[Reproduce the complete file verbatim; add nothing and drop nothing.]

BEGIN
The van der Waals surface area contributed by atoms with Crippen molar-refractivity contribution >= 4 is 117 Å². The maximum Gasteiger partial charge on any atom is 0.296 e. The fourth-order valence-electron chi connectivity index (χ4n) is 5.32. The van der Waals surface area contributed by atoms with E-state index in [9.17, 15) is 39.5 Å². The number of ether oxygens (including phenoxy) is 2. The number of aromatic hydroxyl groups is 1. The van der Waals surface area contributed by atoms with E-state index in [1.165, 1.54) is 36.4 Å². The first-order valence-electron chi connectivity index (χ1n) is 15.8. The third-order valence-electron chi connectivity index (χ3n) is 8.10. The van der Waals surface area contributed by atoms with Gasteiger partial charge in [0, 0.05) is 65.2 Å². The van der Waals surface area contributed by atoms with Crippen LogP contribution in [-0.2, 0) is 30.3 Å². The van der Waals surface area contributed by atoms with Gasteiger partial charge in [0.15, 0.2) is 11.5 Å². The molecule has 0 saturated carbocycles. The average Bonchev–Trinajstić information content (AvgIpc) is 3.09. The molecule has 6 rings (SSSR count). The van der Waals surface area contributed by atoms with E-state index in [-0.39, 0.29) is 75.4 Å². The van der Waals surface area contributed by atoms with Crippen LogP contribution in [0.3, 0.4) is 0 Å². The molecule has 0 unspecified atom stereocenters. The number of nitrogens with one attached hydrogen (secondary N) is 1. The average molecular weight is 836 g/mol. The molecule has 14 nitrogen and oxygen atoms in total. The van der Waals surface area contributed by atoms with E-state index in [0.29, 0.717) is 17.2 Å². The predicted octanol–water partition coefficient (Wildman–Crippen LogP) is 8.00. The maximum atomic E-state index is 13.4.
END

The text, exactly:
The van der Waals surface area contributed by atoms with Crippen molar-refractivity contribution >= 4 is 117 Å². The maximum Gasteiger partial charge on any atom is 0.296 e. The fourth-order valence-electron chi connectivity index (χ4n) is 5.32. The van der Waals surface area contributed by atoms with E-state index in [9.17, 15) is 39.5 Å². The number of ether oxygens (including phenoxy) is 2. The number of aromatic hydroxyl groups is 1. The van der Waals surface area contributed by atoms with E-state index in [1.165, 1.54) is 36.4 Å². The first-order valence-electron chi connectivity index (χ1n) is 15.8. The third-order valence-electron chi connectivity index (χ3n) is 8.10. The van der Waals surface area contributed by atoms with Gasteiger partial charge in [0, 0.05) is 65.2 Å². The van der Waals surface area contributed by atoms with Crippen LogP contribution in [-0.2, 0) is 30.3 Å². The van der Waals surface area contributed by atoms with Gasteiger partial charge in [0.15, 0.2) is 11.5 Å². The molecule has 0 saturated carbocycles. The average Bonchev–Trinajstić information content (AvgIpc) is 3.09. The molecule has 6 rings (SSSR count). The van der Waals surface area contributed by atoms with E-state index in [-0.39, 0.29) is 75.4 Å². The van der Waals surface area contributed by atoms with Crippen LogP contribution in [0.3, 0.4) is 0 Å². The molecule has 0 unspecified atom stereocenters. The number of nitrogens with one attached hydrogen (secondary N) is 1. The average molecular weight is 836 g/mol. The molecule has 14 nitrogen and oxygen atoms in total. The van der Waals surface area contributed by atoms with E-state index in [0.29, 0.717) is 17.2 Å². The predicted octanol–water partition coefficient (Wildman–Crippen LogP) is 8.00. The maximum atomic E-state index is 13.4.